China’s improvement, and deterioration in some other countries, means China is now not among the ten worst countries for pollution in the world anymore, according to at least one measure.

“At the national level, India tops the index rankings, followed by Bangladesh and Thailand,” said Richard Hewston, global head of environment and climate change at risk consultancy Verisk Maplecroft, which measures 198 countries for air quality.

(For a graphic on Beijing average annual PM2.5 concentration, click

Beijing’s clean-air campaign hasn’t been without its challenges.

The government this year botched the switch from coal to natural gas, leading to recent widespread shortages of gas, soaring liquefied natural gas prices, leaving some residents freezing in their homes and some factories shuttered.

There is also a wider economic cost. Growth in industrial output, especially in northern China, has slowed because of the pollution crackdown, economists say, and the prices of some key commodities, from LNG to copper, have risen.

Some of those who had been benefiting from the poor air quality by selling air filtration products have been taking a hit.

“Overall demand in China is down... Some companies have 100 million yuan ($15.35 million) in unsold inventory this year as a result of the improved air quality,” said Liam Bates, CEO of Beijing-based Kaiterra, which makes air filters and air quality monitoring products.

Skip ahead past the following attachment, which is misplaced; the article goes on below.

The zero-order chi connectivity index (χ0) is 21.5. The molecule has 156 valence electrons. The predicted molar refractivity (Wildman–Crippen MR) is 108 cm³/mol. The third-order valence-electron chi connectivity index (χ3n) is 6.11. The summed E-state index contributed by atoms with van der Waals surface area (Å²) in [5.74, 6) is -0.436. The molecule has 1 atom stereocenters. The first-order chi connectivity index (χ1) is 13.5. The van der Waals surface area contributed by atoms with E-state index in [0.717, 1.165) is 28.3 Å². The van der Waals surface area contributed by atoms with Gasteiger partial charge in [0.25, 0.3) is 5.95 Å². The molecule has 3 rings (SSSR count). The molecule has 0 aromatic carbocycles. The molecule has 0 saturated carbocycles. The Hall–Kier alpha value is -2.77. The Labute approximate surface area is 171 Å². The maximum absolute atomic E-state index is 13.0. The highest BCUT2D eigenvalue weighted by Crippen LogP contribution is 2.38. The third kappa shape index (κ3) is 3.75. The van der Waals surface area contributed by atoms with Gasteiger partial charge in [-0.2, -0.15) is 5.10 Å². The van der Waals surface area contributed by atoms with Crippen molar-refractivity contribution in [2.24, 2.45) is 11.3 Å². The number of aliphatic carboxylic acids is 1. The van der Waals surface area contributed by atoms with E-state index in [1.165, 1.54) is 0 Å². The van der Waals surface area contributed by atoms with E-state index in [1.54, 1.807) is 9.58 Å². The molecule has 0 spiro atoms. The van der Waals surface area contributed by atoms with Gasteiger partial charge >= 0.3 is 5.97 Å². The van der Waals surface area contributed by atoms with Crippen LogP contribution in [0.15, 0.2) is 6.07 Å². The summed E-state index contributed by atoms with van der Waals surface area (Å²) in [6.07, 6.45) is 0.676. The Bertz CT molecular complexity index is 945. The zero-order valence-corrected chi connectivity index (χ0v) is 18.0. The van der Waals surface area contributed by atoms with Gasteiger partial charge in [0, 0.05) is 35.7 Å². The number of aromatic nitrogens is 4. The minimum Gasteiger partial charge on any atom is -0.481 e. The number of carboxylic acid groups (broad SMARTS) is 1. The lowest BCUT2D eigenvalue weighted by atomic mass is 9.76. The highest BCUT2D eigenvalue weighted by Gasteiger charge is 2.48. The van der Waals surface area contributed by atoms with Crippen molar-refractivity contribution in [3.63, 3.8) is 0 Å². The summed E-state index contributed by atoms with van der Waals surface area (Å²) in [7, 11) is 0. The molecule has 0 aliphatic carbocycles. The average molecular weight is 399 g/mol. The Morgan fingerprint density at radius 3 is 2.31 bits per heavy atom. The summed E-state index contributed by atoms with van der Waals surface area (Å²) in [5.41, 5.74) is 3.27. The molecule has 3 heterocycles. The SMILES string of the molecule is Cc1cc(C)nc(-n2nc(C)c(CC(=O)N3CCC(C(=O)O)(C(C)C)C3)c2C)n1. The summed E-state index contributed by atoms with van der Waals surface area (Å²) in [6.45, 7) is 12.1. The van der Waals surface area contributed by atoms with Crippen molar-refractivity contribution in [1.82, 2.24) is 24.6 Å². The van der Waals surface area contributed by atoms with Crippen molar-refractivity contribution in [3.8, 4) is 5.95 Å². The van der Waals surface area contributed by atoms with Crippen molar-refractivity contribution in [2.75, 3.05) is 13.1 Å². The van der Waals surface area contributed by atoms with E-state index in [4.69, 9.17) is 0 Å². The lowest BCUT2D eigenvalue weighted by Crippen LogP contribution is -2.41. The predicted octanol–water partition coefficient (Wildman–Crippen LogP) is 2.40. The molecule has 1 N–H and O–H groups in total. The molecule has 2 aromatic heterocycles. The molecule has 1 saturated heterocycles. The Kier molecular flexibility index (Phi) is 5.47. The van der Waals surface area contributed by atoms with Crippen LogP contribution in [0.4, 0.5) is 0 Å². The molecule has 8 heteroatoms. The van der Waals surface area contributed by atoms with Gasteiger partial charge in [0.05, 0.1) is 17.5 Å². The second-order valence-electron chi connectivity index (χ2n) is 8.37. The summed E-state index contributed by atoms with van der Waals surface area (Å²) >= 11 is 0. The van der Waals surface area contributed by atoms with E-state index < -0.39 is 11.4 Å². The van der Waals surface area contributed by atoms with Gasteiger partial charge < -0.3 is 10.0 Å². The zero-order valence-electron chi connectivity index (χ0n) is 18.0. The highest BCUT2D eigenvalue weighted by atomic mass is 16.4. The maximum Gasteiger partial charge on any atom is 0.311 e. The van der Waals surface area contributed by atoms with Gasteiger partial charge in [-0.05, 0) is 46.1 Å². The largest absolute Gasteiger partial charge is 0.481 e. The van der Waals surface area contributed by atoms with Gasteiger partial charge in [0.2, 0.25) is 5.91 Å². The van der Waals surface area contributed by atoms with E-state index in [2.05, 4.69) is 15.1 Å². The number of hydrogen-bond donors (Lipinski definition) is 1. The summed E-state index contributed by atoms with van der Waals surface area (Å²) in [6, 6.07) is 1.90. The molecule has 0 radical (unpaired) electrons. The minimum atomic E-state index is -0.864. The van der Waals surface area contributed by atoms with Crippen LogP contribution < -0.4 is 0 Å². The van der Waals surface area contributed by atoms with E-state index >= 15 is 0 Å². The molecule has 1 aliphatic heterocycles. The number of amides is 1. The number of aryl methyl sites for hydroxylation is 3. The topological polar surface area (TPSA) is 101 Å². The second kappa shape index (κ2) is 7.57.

“We haven’t seen huge impact because we’re expanding heavily overseas. While the air in China is getting better, the air in India is much, much worse and we just opened our India office,” he said.
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Economic Watch: Supply-side structural reform gears up for high-quality development
Xinhua| 2017-12-30 16:55:33
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Two years on, supply-side structural reform remains the centerpiece of China's economic agenda, but priorities have shifted as high-speed growth is giving way to high-quality development.

Initiated in 2015, the reform has focused on five fronts -- pruning overcapacity, clearing up the large inventory of unsold homes, curbing debt levels, lowering business costs and tackling weak links.

It has yielded the desired results, promoted economic restructuring, and stabilized growth in the world's second-largest economy.

The country will deepen reform in 2018, focusing on eradicating ineffective capacity, fostering new drivers of growth and cutting costs in the real economy, the central authorities declared at a tone-setting economic meeting this month.


Like many other over-staffed steel producers, Magang (Group) Holding Company, or Masteel, is in the middle of downsizing.

The steel complex in eastern Anhui Province has cut nearly 5 million tonnes of outdated capacity. The capacity reduction boosted the company's profitability. Net profit of the Masteel's Shanghai-listed branch more than doubled from a year earlier to 2.74 billion yuan (nearly 420 million U.S. dollars) in the first three quarters.